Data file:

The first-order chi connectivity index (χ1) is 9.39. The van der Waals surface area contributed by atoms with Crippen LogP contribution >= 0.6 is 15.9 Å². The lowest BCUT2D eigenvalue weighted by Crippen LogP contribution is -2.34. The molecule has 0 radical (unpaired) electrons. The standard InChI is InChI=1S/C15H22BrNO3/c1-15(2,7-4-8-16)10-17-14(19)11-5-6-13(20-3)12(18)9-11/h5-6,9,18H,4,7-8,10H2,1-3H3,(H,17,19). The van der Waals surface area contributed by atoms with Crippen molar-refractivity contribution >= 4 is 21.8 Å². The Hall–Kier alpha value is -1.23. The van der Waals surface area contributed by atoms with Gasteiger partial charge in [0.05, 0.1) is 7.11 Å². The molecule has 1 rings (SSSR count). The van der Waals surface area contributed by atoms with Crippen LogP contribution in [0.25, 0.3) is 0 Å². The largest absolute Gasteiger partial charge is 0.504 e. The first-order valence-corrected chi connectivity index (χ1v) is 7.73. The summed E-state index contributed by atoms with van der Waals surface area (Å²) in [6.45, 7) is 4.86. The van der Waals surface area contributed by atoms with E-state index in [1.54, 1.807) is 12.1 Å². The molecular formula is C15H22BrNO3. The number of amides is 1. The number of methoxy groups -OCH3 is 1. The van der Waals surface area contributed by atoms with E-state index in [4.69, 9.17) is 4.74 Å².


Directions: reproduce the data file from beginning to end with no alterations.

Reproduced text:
The first-order chi connectivity index (χ1) is 9.39. The van der Waals surface area contributed by atoms with Crippen LogP contribution >= 0.6 is 15.9 Å². The lowest BCUT2D eigenvalue weighted by Crippen LogP contribution is -2.34. The molecule has 0 radical (unpaired) electrons. The standard InChI is InChI=1S/C15H22BrNO3/c1-15(2,7-4-8-16)10-17-14(19)11-5-6-13(20-3)12(18)9-11/h5-6,9,18H,4,7-8,10H2,1-3H3,(H,17,19). The van der Waals surface area contributed by atoms with Crippen molar-refractivity contribution >= 4 is 21.8 Å². The Hall–Kier alpha value is -1.23. The van der Waals surface area contributed by atoms with Gasteiger partial charge in [0.05, 0.1) is 7.11 Å². The molecule has 1 rings (SSSR count). The van der Waals surface area contributed by atoms with Crippen LogP contribution in [0.25, 0.3) is 0 Å². The largest absolute Gasteiger partial charge is 0.504 e. The first-order valence-corrected chi connectivity index (χ1v) is 7.73. The summed E-state index contributed by atoms with van der Waals surface area (Å²) in [6.45, 7) is 4.86. The van der Waals surface area contributed by atoms with E-state index in [1.54, 1.807) is 12.1 Å². The molecular formula is C15H22BrNO3. The number of amides is 1. The number of methoxy groups -OCH3 is 1. The van der Waals surface area contributed by atoms with E-state index in [4.69, 9.17) is 4.74 Å².